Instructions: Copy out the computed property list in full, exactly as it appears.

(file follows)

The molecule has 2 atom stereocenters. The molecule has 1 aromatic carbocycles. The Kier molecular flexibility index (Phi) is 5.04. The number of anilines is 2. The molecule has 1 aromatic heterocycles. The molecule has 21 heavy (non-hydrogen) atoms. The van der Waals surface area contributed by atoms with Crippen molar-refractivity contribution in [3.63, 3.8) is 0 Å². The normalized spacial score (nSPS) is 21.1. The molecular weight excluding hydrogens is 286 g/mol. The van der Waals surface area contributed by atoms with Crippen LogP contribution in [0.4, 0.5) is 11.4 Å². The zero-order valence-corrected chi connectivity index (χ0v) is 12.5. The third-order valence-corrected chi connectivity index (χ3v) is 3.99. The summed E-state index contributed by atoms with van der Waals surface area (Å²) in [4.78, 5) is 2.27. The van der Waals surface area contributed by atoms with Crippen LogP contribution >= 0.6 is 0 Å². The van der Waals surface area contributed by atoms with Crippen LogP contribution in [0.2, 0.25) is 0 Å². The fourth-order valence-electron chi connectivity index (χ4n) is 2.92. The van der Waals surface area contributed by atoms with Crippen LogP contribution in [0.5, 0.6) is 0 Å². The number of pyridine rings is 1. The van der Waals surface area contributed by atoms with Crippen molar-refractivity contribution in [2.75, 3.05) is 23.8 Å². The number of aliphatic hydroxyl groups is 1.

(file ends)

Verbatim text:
The molecule has 2 atom stereocenters. The molecule has 1 aromatic carbocycles. The Kier molecular flexibility index (Phi) is 5.04. The number of anilines is 2. The molecule has 1 aromatic heterocycles. The molecule has 21 heavy (non-hydrogen) atoms. The van der Waals surface area contributed by atoms with Crippen molar-refractivity contribution in [3.63, 3.8) is 0 Å². The normalized spacial score (nSPS) is 21.1. The molecular weight excluding hydrogens is 286 g/mol. The van der Waals surface area contributed by atoms with Crippen LogP contribution in [0.4, 0.5) is 11.4 Å². The zero-order valence-corrected chi connectivity index (χ0v) is 12.5. The third-order valence-corrected chi connectivity index (χ3v) is 3.99. The summed E-state index contributed by atoms with van der Waals surface area (Å²) in [4.78, 5) is 2.27. The van der Waals surface area contributed by atoms with Crippen LogP contribution >= 0.6 is 0 Å². The van der Waals surface area contributed by atoms with Crippen LogP contribution in [0.2, 0.25) is 0 Å². The fourth-order valence-electron chi connectivity index (χ4n) is 2.92. The van der Waals surface area contributed by atoms with Crippen LogP contribution in [0.5, 0.6) is 0 Å². The number of pyridine rings is 1. The van der Waals surface area contributed by atoms with Crippen molar-refractivity contribution in [2.75, 3.05) is 23.8 Å². The number of aliphatic hydroxyl groups is 1.